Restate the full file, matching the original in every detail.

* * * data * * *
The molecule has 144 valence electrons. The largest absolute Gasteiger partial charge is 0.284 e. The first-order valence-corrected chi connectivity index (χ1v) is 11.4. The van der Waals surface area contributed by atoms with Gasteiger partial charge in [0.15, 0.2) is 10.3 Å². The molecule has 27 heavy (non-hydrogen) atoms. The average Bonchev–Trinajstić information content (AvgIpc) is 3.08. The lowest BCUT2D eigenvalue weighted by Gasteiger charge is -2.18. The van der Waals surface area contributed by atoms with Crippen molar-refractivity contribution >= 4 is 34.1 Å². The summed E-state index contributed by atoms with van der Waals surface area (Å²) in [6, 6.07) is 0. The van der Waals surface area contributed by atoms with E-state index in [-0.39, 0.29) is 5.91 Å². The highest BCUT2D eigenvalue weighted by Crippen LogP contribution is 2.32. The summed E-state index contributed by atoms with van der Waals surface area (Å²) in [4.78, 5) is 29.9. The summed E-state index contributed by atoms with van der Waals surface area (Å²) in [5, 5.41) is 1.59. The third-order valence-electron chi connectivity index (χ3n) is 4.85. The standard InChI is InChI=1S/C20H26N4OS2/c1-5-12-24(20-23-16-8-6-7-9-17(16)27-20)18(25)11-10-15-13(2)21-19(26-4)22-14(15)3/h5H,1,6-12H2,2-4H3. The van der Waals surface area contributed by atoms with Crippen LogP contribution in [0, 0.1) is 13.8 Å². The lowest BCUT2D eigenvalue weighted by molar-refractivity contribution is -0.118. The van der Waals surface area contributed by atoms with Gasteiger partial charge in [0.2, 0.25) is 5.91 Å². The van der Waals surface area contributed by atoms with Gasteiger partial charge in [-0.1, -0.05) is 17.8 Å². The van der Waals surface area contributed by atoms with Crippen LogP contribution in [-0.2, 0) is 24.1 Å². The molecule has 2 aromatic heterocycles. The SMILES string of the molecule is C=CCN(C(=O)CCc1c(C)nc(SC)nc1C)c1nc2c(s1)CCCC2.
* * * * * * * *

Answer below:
The molecule has 144 valence electrons. The largest absolute Gasteiger partial charge is 0.284 e. The first-order valence-corrected chi connectivity index (χ1v) is 11.4. The van der Waals surface area contributed by atoms with Gasteiger partial charge in [0.15, 0.2) is 10.3 Å². The molecule has 27 heavy (non-hydrogen) atoms. The average Bonchev–Trinajstić information content (AvgIpc) is 3.08. The lowest BCUT2D eigenvalue weighted by Gasteiger charge is -2.18. The van der Waals surface area contributed by atoms with Crippen molar-refractivity contribution >= 4 is 34.1 Å². The summed E-state index contributed by atoms with van der Waals surface area (Å²) in [6, 6.07) is 0. The van der Waals surface area contributed by atoms with E-state index in [-0.39, 0.29) is 5.91 Å². The highest BCUT2D eigenvalue weighted by Crippen LogP contribution is 2.32. The summed E-state index contributed by atoms with van der Waals surface area (Å²) in [4.78, 5) is 29.9. The summed E-state index contributed by atoms with van der Waals surface area (Å²) in [5, 5.41) is 1.59. The third-order valence-electron chi connectivity index (χ3n) is 4.85. The standard InChI is InChI=1S/C20H26N4OS2/c1-5-12-24(20-23-16-8-6-7-9-17(16)27-20)18(25)11-10-15-13(2)21-19(26-4)22-14(15)3/h5H,1,6-12H2,2-4H3. The van der Waals surface area contributed by atoms with Crippen LogP contribution in [0, 0.1) is 13.8 Å². The lowest BCUT2D eigenvalue weighted by molar-refractivity contribution is -0.118. The van der Waals surface area contributed by atoms with Gasteiger partial charge in [0.2, 0.25) is 5.91 Å². The van der Waals surface area contributed by atoms with Gasteiger partial charge in [-0.1, -0.05) is 17.8 Å². The van der Waals surface area contributed by atoms with Crippen LogP contribution in [-0.2, 0) is 24.1 Å². The molecule has 2 aromatic heterocycles. The SMILES string of the molecule is C=CCN(C(=O)CCc1c(C)nc(SC)nc1C)c1nc2c(s1)CCCC2.